The pupil and iris muscle decrease in size and responsiveness with age. Thus, it seems reasonable that the ciliary body, a related intraocular muscle, would also change with age. Histological reports show that with age, both the longitudinal and reticular portions of the ciliary muscle decrease in size, leading to an overall decrease in length by as much as 2mm. The apical edge of the ciliary muscle moves anterior and inward, closer to the lens. A recent study found that, while the longitudinal portion of the muscle may continue to contract throughout life, the circular and radial portions exhibit decreased contractility with age. The age-related changes in the ciliary body create an arrangement of the accommodative structures comparable to that of the young, accommodated eye. The ciliary body also shows an increase in connective tissue beginning in the third decade of life, the accumulation of lipofuscin in the fifth decade, and atrophy of the muscle after 60 years of age. It seems that the ciliary muscle continues to contract throughout life, but the amount and direction of useable force is uncertain.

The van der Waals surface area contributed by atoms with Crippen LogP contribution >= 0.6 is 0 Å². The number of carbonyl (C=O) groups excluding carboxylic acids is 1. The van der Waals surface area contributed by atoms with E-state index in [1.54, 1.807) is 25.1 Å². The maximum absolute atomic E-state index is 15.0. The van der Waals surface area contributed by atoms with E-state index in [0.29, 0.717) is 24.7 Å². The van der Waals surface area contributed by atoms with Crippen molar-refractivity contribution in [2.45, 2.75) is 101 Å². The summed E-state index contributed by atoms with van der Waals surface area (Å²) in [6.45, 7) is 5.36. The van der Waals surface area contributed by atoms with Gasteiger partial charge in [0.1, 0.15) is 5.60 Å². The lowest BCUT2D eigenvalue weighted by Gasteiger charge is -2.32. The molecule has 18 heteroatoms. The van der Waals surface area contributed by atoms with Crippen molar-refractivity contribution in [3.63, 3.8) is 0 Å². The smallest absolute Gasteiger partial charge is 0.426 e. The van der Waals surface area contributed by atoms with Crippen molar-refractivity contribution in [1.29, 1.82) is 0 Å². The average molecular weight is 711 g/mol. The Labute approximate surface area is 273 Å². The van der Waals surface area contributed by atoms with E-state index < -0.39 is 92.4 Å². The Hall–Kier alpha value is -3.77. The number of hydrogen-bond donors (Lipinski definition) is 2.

The zonules transfer the force of the ciliary muscle to the lens and are essential to the modification in lens shape. Previous studies have yielded mixed results regarding changes in the zonules with age. Some have stated that zonule elasticity does not change between the ages of 15 and 45 years, while others have found that the zonules enter more anterior on the lens and are thinner, fewer and more "easily disrupted" with age.
Visual Correction in Presbyopic Patients